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162 comments

Good luck maybe. (5, Funny)

multiben (1916126) | about 2 years ago | (#39469265)

I can't decide if I hope it all goes well because of Terminator and Aliens, or if it's a complete failure because of Titanic and Avatar.

Re:Good luck maybe. (1, Insightful)

M0j0_j0j0 (1250800) | about 2 years ago | (#39469291)

Avatar , is not a good movie ,but it is an amazing cinematic experience on the proper theater.

Re:Good luck maybe. (1)

multiben (1916126) | about 2 years ago | (#39469481)

Meh. 23 years ago I saw a one hour 3D demo and it totally blew my mind. To this day I have not seen anything which has improved upon that experience.

Re:Good luck maybe. (0)

Anonymous Coward | about 2 years ago | (#39470483)

Was it some kind if Imax 3d acid trip? If yes I saw that as a kid and it totally blew my mind :)

Re:Good luck maybe. (5, Funny)

Edis Krad (1003934) | about 2 years ago | (#39469297)

I'm actually more worried if it turns out to be like The Abyss

Re:Good luck maybe. (4, Insightful)

Coisiche (2000870) | about 2 years ago | (#39469401)

That wouldn't be so bad since the aliens in The Abyss seemed to be quite benevolent at the end of the film.

Unless I missed the sequel where they drowned everyone.

Re:Good luck maybe. (1)

Hognoxious (631665) | about 2 years ago | (#39469875)

Waterworld?

One thing I don't need to look up - that one's not by Michael Bay. Even he isn't dumb enough to try and make water explode.

Re:Good luck maybe. (1)

Anonymous Coward | about 2 years ago | (#39469963)

That wouldn't be so bad since the aliens in The Abyss seemed to be quite benevolent at the end of the film.

Unless I missed the sequel where they drowned everyone.

There is a version of The Abyss (director's cut maybe ?) where the aliens were intent on drowing all humankind.
Not so benevolent if you ask me.

Can't wait for the footage (2)

GodfatherofSoul (174979) | about 2 years ago | (#39469289)

One of my "If I was a billionaire" fantasies was a documentary trip back to the trench. Amazing that it's taken this long to get back.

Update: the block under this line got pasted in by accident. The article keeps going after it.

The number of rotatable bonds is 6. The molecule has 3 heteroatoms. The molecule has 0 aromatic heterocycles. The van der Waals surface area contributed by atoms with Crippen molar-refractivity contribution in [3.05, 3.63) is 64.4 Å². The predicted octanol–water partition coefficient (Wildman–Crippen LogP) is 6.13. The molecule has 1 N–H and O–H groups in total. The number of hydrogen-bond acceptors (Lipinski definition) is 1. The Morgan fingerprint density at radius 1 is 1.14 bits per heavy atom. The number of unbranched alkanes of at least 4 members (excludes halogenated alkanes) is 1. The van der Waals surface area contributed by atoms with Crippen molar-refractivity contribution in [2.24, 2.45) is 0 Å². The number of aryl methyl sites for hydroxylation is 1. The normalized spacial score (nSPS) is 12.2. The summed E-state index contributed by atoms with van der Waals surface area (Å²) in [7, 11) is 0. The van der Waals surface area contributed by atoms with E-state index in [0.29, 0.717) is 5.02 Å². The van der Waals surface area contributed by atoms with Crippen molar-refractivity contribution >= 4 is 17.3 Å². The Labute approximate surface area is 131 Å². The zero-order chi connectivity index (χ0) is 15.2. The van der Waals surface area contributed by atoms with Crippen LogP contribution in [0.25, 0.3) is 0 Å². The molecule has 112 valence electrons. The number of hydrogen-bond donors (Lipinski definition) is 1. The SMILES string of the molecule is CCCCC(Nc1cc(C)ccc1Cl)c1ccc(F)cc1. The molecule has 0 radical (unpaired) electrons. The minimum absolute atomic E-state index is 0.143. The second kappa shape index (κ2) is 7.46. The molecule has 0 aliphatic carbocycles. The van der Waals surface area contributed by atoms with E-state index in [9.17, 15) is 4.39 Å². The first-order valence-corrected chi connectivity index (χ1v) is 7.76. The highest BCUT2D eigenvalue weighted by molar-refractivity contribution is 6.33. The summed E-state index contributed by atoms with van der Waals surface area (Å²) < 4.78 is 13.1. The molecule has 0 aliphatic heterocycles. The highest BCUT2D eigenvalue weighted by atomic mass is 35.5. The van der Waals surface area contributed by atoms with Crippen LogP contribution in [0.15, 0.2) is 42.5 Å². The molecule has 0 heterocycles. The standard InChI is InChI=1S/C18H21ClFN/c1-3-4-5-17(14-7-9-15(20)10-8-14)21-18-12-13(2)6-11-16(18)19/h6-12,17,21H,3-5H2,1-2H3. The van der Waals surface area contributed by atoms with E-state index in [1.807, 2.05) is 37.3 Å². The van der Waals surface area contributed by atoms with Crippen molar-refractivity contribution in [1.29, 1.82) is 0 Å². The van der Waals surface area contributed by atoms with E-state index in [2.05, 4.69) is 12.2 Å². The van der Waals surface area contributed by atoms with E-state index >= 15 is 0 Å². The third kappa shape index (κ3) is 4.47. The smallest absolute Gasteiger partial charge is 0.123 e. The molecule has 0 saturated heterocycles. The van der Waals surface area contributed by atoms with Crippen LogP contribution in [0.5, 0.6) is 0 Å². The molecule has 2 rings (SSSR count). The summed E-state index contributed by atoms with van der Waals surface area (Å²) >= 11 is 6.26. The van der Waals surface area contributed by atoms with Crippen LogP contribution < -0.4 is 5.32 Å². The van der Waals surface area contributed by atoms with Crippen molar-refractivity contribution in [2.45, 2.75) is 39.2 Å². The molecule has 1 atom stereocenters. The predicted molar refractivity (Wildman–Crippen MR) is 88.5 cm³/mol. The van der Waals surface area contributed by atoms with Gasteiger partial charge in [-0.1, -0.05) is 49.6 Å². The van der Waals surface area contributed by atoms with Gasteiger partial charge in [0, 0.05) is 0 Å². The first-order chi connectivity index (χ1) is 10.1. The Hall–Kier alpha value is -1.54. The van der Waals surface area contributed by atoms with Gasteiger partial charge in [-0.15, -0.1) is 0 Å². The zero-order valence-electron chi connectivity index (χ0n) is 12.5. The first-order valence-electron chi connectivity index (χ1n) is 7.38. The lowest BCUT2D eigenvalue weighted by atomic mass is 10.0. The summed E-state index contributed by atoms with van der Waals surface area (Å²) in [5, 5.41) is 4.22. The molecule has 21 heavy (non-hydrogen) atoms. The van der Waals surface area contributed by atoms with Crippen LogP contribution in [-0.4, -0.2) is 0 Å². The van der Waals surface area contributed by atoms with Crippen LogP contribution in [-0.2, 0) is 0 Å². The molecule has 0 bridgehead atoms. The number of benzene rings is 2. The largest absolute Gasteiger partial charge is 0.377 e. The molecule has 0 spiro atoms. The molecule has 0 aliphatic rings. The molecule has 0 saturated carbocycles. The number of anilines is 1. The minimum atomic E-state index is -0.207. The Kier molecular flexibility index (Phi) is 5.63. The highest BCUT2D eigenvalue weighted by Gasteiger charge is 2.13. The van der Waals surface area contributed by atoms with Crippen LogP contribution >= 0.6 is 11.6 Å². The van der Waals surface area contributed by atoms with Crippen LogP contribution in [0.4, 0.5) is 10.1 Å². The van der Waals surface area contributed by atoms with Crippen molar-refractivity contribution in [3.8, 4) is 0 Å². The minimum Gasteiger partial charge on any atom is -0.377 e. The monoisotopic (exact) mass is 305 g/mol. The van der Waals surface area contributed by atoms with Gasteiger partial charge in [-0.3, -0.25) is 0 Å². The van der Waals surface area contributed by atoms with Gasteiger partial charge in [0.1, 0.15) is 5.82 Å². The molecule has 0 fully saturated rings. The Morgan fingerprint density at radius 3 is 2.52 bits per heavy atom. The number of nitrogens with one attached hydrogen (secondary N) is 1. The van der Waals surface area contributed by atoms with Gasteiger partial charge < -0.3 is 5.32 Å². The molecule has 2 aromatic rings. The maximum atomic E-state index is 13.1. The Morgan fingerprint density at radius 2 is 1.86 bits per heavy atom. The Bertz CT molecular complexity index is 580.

Re:Can't wait for the footage (4, Funny)

CaptainLard (1902452) | about 2 years ago | (#39470045)

One of my "If I was a billionaire" fantasies was a documentary trip back to the trench.

Noble, but for me its two chicks at the same time (deadpan). It used to only take a million$ to set that up but with inflation and all...

Re:Can't wait for the footage (0)

Anonymous Coward | about 2 years ago | (#39470137)

Yeah, my waistline is getting bigger too.

Re:Can't wait for the footage (0)

Anonymous Coward | about 2 years ago | (#39470511)

You can get that for less than 200€...

Good (-1, Troll)

schnikies79 (788746) | about 2 years ago | (#39469295)

Maybe he will stick to things like this instead of making shitty movies.

*cough* Avatar *cough*

Re:Good (-1)

Anonymous Coward | about 2 years ago | (#39469333)

Maybe he will stick to things like this instead of making shitty movies.

*cough* Avatar *cough*

yeah it's cool to hate on things other ppl enjoy, makes you feel so much more sophisticated than them huh?

Re:Good (1, Funny)

EdIII (1114411) | about 2 years ago | (#39469459)

What level of sophistication is even required to dislike Avatar, or the Indy-butt-raping scandal that was his last attempt at Indiana Jones, Jumping the Shark?

I just love the fact he took a famous chick-flick and turned it 3D so he could force a ton of guys out there to take women to see that movie all over again, at prices greater than the original ticket price. Although, in that situation there could be a silver lining.

Re:Good (1)

Anonymous Coward | about 2 years ago | (#39469535)

Although, in that situation there could be a silver lining.

Dumb people reproducing?

Re:Good (4, Insightful)

ShooterNeo (555040) | about 2 years ago | (#39469567)

He made a movie that had a lot of elements that the masses enjoy. (action, etc)

He created a sci fi world with at least some effort at plausibility. (not all of it, but some details were there, for instance Jake suffering muscle weakness after prolonged time in the tank)